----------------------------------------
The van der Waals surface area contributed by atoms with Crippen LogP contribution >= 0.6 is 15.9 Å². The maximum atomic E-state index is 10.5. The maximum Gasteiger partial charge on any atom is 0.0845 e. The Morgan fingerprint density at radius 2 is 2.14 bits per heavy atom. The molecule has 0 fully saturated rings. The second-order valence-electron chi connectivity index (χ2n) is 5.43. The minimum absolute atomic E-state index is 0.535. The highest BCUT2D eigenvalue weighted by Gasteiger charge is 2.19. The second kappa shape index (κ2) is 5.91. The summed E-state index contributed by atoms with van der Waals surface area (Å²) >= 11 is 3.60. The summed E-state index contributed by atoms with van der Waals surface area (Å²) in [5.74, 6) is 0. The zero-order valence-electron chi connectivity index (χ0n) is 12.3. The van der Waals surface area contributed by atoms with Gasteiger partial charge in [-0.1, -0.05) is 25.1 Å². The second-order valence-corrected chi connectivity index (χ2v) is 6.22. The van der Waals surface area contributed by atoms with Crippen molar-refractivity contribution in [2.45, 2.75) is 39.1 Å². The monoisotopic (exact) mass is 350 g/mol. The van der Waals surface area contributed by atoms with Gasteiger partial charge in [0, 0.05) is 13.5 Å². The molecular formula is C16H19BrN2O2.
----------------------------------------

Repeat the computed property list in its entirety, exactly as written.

The van der Waals surface area contributed by atoms with Crippen LogP contribution >= 0.6 is 15.9 Å². The maximum atomic E-state index is 10.5. The maximum Gasteiger partial charge on any atom is 0.0845 e. The Morgan fingerprint density at radius 2 is 2.14 bits per heavy atom. The molecule has 0 fully saturated rings. The second-order valence-electron chi connectivity index (χ2n) is 5.43. The minimum absolute atomic E-state index is 0.535. The highest BCUT2D eigenvalue weighted by Gasteiger charge is 2.19. The second kappa shape index (κ2) is 5.91. The summed E-state index contributed by atoms with van der Waals surface area (Å²) >= 11 is 3.60. The summed E-state index contributed by atoms with van der Waals surface area (Å²) in [5.74, 6) is 0. The zero-order valence-electron chi connectivity index (χ0n) is 12.3. The van der Waals surface area contributed by atoms with Gasteiger partial charge in [-0.1, -0.05) is 25.1 Å². The second-order valence-corrected chi connectivity index (χ2v) is 6.22. The van der Waals surface area contributed by atoms with Crippen molar-refractivity contribution in [2.45, 2.75) is 39.1 Å². The monoisotopic (exact) mass is 350 g/mol. The van der Waals surface area contributed by atoms with Gasteiger partial charge in [0, 0.05) is 13.5 Å². The molecular formula is C16H19BrN2O2.